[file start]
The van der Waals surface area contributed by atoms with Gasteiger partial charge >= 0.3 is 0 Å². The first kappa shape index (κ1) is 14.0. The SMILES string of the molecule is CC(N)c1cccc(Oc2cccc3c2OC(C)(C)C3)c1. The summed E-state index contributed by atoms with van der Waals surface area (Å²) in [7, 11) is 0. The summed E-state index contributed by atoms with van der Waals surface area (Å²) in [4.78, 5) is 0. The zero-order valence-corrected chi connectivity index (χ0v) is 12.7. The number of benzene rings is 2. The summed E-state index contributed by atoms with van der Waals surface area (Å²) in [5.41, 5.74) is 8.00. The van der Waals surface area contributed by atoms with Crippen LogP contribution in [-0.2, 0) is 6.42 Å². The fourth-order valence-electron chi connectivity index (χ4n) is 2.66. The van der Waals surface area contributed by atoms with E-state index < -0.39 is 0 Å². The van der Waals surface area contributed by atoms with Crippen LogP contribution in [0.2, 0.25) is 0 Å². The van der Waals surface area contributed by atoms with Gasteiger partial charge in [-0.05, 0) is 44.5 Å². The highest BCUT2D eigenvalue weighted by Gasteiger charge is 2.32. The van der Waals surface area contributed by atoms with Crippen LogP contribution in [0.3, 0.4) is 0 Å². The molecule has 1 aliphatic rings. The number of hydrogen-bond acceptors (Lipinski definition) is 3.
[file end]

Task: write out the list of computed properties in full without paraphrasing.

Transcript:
The van der Waals surface area contributed by atoms with Gasteiger partial charge >= 0.3 is 0 Å². The first kappa shape index (κ1) is 14.0. The SMILES string of the molecule is CC(N)c1cccc(Oc2cccc3c2OC(C)(C)C3)c1. The summed E-state index contributed by atoms with van der Waals surface area (Å²) in [7, 11) is 0. The summed E-state index contributed by atoms with van der Waals surface area (Å²) in [4.78, 5) is 0. The zero-order valence-corrected chi connectivity index (χ0v) is 12.7. The number of benzene rings is 2. The summed E-state index contributed by atoms with van der Waals surface area (Å²) in [5.41, 5.74) is 8.00. The van der Waals surface area contributed by atoms with Crippen LogP contribution in [-0.2, 0) is 6.42 Å². The fourth-order valence-electron chi connectivity index (χ4n) is 2.66. The van der Waals surface area contributed by atoms with E-state index < -0.39 is 0 Å². The van der Waals surface area contributed by atoms with Crippen LogP contribution in [0.2, 0.25) is 0 Å². The van der Waals surface area contributed by atoms with Gasteiger partial charge in [-0.05, 0) is 44.5 Å². The highest BCUT2D eigenvalue weighted by Gasteiger charge is 2.32. The van der Waals surface area contributed by atoms with Crippen LogP contribution in [0.3, 0.4) is 0 Å². The molecule has 1 aliphatic rings. The number of hydrogen-bond acceptors (Lipinski definition) is 3.